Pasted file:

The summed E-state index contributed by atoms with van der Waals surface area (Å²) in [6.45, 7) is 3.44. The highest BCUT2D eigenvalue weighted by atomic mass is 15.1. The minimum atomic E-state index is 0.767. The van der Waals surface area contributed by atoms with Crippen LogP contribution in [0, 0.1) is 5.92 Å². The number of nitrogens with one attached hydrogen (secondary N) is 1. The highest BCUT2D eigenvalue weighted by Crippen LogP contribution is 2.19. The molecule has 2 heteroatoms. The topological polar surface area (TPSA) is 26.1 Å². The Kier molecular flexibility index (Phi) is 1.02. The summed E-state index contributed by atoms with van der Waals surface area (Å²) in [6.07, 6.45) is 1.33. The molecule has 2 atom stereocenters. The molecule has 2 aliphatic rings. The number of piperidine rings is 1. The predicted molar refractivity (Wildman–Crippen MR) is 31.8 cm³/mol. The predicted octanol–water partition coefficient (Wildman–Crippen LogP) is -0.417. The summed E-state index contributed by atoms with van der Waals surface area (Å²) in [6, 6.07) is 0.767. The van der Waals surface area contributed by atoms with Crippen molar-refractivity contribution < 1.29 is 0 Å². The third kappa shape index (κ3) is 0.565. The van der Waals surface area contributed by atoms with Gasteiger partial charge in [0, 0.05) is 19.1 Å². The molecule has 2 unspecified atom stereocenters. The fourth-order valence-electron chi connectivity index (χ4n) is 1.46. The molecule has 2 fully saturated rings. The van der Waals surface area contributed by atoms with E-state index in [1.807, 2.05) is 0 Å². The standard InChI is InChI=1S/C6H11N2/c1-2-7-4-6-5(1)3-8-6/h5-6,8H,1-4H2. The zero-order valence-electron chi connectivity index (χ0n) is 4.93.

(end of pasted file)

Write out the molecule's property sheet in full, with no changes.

The summed E-state index contributed by atoms with van der Waals surface area (Å²) in [6.45, 7) is 3.44. The highest BCUT2D eigenvalue weighted by atomic mass is 15.1. The minimum atomic E-state index is 0.767. The van der Waals surface area contributed by atoms with Crippen LogP contribution in [0, 0.1) is 5.92 Å². The number of nitrogens with one attached hydrogen (secondary N) is 1. The highest BCUT2D eigenvalue weighted by Crippen LogP contribution is 2.19. The molecule has 2 heteroatoms. The topological polar surface area (TPSA) is 26.1 Å². The Kier molecular flexibility index (Phi) is 1.02. The summed E-state index contributed by atoms with van der Waals surface area (Å²) in [6.07, 6.45) is 1.33. The molecule has 2 atom stereocenters. The molecule has 2 aliphatic rings. The number of piperidine rings is 1. The predicted molar refractivity (Wildman–Crippen MR) is 31.8 cm³/mol. The predicted octanol–water partition coefficient (Wildman–Crippen LogP) is -0.417. The summed E-state index contributed by atoms with van der Waals surface area (Å²) in [6, 6.07) is 0.767. The van der Waals surface area contributed by atoms with Crippen molar-refractivity contribution < 1.29 is 0 Å². The third kappa shape index (κ3) is 0.565. The van der Waals surface area contributed by atoms with Gasteiger partial charge in [0, 0.05) is 19.1 Å². The molecule has 2 unspecified atom stereocenters. The fourth-order valence-electron chi connectivity index (χ4n) is 1.46. The molecule has 2 fully saturated rings. The van der Waals surface area contributed by atoms with E-state index in [1.807, 2.05) is 0 Å². The standard InChI is InChI=1S/C6H11N2/c1-2-7-4-6-5(1)3-8-6/h5-6,8H,1-4H2. The zero-order valence-electron chi connectivity index (χ0n) is 4.93.